Erin's bicycle learning has been decidedly slow, but steady. Her bike was really cheap and really heavy and she usually peddled so slowly that she never really even got the bike properly balanced. Mostly, she'd lean to one side as she rode and her training wheels kept her from falling over. She did that so much that the training wheel on the favored side started bending, and finally it bent so much that it was useless and I had to remove it, but she wasn't close to being able to ride her bike without training wheels either.
I decided that, instead of getting replacement training wheels for this bike that was chosen entirely for the Princess Barbie adornments rather than function, Erin needed a better quality bike. Lighter certainly. And you only get lighter with better. Yes, I know other kids get cheap bikes and learn to ride them just fine but Erin is struggling and her bike really is very heavy, heavy than my or John's mountain bikes, so if we can help things along with something better, why not.
So we went to a local, nice, large, family cycle store with the girls to examine some good bikes made by name-brand american bike companies instead of the probably lead-based paint decorated, made by Bangladeshi children type bikes like Santa brought her a year ago. Bad, bad Santa.
While we were there, sizing up Erin and trying to convince her that even though these bikes weren't pink and lacked sparkles and princesses, they would still be fun to ride, Kate and Allison were all over the little 12" demo bikes. K & A haven't had an outdoor ride-on sort of anything of their own yet. We told them this was going to be a purchase for Erin but they were so, so excited to see and try bikes that were just their size. So, we decided to get a smaller bike for the twins to "share" knowing full well that this concept may never get off the ground and we might be back for a third bike in the very near future. Yes, we were suckers. Erin's bike can be passed down to them at least. But this bike, well, it is a Trek, so we can probably sell it when they have outgrown it.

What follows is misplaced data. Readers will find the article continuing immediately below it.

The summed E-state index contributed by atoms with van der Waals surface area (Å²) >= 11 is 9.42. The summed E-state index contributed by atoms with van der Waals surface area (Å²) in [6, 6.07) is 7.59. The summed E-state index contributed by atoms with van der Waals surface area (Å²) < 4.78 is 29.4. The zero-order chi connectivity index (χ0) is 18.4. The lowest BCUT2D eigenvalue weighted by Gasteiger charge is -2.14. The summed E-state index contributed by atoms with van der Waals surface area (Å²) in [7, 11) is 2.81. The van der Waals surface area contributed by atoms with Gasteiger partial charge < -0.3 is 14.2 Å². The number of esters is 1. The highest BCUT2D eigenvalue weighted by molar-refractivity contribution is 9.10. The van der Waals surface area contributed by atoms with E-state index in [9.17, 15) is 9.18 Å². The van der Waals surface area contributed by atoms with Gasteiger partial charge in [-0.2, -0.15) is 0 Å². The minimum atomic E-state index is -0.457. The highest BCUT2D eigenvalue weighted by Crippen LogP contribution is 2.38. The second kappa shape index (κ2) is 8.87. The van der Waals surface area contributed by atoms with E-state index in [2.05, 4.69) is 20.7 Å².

Stupid, or evil, parents that we are, we made this whole bike store trip and purchase on a rainy day so when we loaded the bikes into the car and drove home we had to squash all of the girls' enthusiasm for bike riding that day.
A couple of days later it was clear skies and while Erin was at school I took the twins out front to finally do some riding.
Allison kinda got the hang of peddling, for brief periods. But she watched her feet most of the time and didn't seem to grasp steering at all so she would drive herself straight into the curbs over and over.
Kate also watched her feet almost all the time, but she understood peddling even less than Allison and, ever the contrarian, persisted in trying to peddle backwards and would just not be convinced to try the other direction. So that first day she went no where, ever. After pushing her and letting her feel the correct foot motion she immediately returned to peddling backwards, thus stopping, as soon as I let go.
Riding lesson for the day concluded.
Today I took all 3 girls out after school. Erin took off like a champ. The enormously lighter bike was quite a bit easier for her to deal with.
"See, Erin, it's those high-maintenance, heavy princesses who were weighing your bike down before. I'm sure glad we got rid of them!"
No, I didn't really say that, but I wanted to.
Allison did even better with peddling but she still didn't have any of the whole watching the road ahead and steering concept yet. Kate only tried backpedaling a mere 70% of the time. I think that third bike is going to be necessary sooner than later. Which ever twin wasn't riding was pouting and whining full-time, and often, very helpfully, standing right in the way of the one who was on the bike. If only they could peddle better, and faster, and steer, that inclination could be cured pretty quickly.